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From the man who became Pope Francis, Jorge Mario Bergoglio shares his thoughts on religion, reason, and the challenges the world faces in the 21st century with Abraham Skorka, a rabbi and biophysicist.
For years Cardinal Jorge Mario Bergoglio, archbishop of Argentina, and Rabbi Abraham Skorka were tenacious promoters of interreligious dialogues on faith and reason. They both sought to build bridges among Catholicism, Judaism, and the world at large. On Heaven and Earth, originally published in Argentina in 2010, brings together a series of these conversations where both men talked about various theological and worldly issues, including God, fundamentalism, atheism, abortion, homosexuality, euthanasia, same-sex marriage, and globalization. From these personal and accessible talks comes a first-hand view of the man who would become pope to 1.2 billion Catholics around the world in March 2013.
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JORGE MARIO BERGOGLIO, POPE FRANCIS, is the first Latin American to be elected to the chair of Peter. A native of Buenos Aires, Argentina, he was ordained as a priest in 1969. He served as head of the Society of Jesus in Argentina from 1973 to 1979. In 1998 he became the archbishop of Buenos Aires, and in 2001 a cardinal. Following the resignation of his predecessor, Pope Benedict XVI, February 28, 2013, the conclave elected Bergoglio, who chose the papal name Francis in honor of Saint Francis of Assisi. He is the first pope to be a Jesuit, to come from the Americas, and to come from the Southern Hemisphere.
ABRAHAM SKORKA is an Argentine rabbi, biophysicist, and book author. He is rector of the Seminario Rabinico Latinoamericano in Buenos Aires, the rabbi of the Jewish community Benei Tikva, a professor of biblical and rabbinic literature at the Seminario Rabinico Latinoamericano, and honorary professor of Hebrew law at the University of Salamanca.
1. ON GOD
SKORKA: It has been many years since we first met and a brotherly bond has been forged between us. While studying the books of the Talmud, I found one that says that friendship means sharing meals and spending time together, but in the end it points out that the sign of a real friendship is the ability to reveal what is in one's heart to the other person. That is what happened over time with the two of us. I believe that undoubtedly the most important thing that brought us together was, and still is, G-d, who caused our paths to cross and allowed us to open our hearts to each other. Although we broached many topics during our regular conversations, we never spoke explicitly about G-d. Of course, it was always understood that He was present. It would be good to start this exchange, which we plan to leave as a testimony of our dialogue, by discussing Him who is so important in our lives.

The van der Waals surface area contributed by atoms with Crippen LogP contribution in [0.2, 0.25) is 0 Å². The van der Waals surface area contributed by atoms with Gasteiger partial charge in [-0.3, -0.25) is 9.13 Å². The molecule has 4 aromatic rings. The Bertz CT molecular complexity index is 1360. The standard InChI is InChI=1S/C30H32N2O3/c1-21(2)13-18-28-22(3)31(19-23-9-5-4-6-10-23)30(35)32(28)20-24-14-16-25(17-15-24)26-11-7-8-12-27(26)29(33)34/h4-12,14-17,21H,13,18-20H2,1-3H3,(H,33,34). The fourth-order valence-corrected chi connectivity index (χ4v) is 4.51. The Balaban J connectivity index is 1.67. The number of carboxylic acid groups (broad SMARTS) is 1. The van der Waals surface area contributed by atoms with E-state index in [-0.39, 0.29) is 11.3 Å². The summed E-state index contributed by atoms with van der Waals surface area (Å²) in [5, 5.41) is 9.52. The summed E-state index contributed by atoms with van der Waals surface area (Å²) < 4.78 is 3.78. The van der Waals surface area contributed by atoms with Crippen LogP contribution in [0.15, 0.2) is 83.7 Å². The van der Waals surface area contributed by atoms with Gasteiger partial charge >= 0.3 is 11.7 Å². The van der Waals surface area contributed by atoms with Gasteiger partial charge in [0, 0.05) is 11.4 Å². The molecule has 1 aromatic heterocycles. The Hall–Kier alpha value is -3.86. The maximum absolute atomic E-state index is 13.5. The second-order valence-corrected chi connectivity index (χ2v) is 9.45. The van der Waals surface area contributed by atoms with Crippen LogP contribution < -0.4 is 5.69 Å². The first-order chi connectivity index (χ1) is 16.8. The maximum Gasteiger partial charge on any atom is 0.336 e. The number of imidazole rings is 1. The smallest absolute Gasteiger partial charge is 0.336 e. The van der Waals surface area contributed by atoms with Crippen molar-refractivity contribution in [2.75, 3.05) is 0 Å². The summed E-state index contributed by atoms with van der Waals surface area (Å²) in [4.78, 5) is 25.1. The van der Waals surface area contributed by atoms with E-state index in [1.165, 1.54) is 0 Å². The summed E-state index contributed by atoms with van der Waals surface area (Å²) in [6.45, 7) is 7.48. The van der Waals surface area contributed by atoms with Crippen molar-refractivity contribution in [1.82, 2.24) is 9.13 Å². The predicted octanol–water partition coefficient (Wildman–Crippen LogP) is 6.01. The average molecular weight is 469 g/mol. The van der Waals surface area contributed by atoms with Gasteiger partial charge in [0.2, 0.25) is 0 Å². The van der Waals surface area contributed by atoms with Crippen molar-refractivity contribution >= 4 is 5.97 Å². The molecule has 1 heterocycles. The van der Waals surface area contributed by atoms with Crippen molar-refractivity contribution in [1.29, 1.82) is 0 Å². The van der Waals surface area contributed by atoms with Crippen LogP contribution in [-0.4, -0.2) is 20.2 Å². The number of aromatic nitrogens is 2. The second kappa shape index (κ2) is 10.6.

BERGOGLIO: What a great word: path! In my personal experience with God I cannot do without the path. I would say that one encounters God walking, moving, seeking Him and allowing oneself to be sought by Him. They are two paths that meet. On one hand, there is our path that seeks Him, driven by that instinct that flows from the heart; and after, when we have encountered each other, we realize that He was the one who had been searching for us from the start. The initial religious experience is that of walking: walk to the land that I am going to give you. It is a promise that God makes to Abraham. In that promise, in this, in this walking, an alliance is established that consolidates over time. Because of this I say that my experience with God takes place along the path, both in the search and in allowing myself to be sought, even if it may be by diverse paths-of pain, of joy, of light, or of darkness.
SKORKA: What you have said reminds me of a few biblical verses. For example, when G-d tells Abraham: "Walk in my presence and be blameless?' Or when the prophet Micah needed to explain to the Israelites what G-d wanted from them, and he tells them to "do justice and to love goodness, and to walk humbly with your G-d?'
Without a doubt, experiencing G-d is dynamic, to use a word that we learn in our mutual study of basic science. However, what do you think we can say to people nowadays when we find the idea of G-d to be so mangled, profaned and diminished in importance?
BERGOGLIO: What every person must be told is to look inside himself. Distraction is an interior fracture. It will never lead the person to encounter himself for it impedes him from looking into the mirror of his heart. Collecting oneself is the beginning. That is where the dialogue begins. At times, one believes He has the only answer, but that's not the case. I would tell the people of today to seek the experience of entering into the intimacy of their hearts, to know the experience, the face of God. That is why I love what Job says after his difficult experience and the dialogues that did not help him in any way: "By hearsay I had heard of you, but now my eye has seen you?' What I tell people is not to know God only by hearing. The Living God is He that you may see with your eyes within your heart.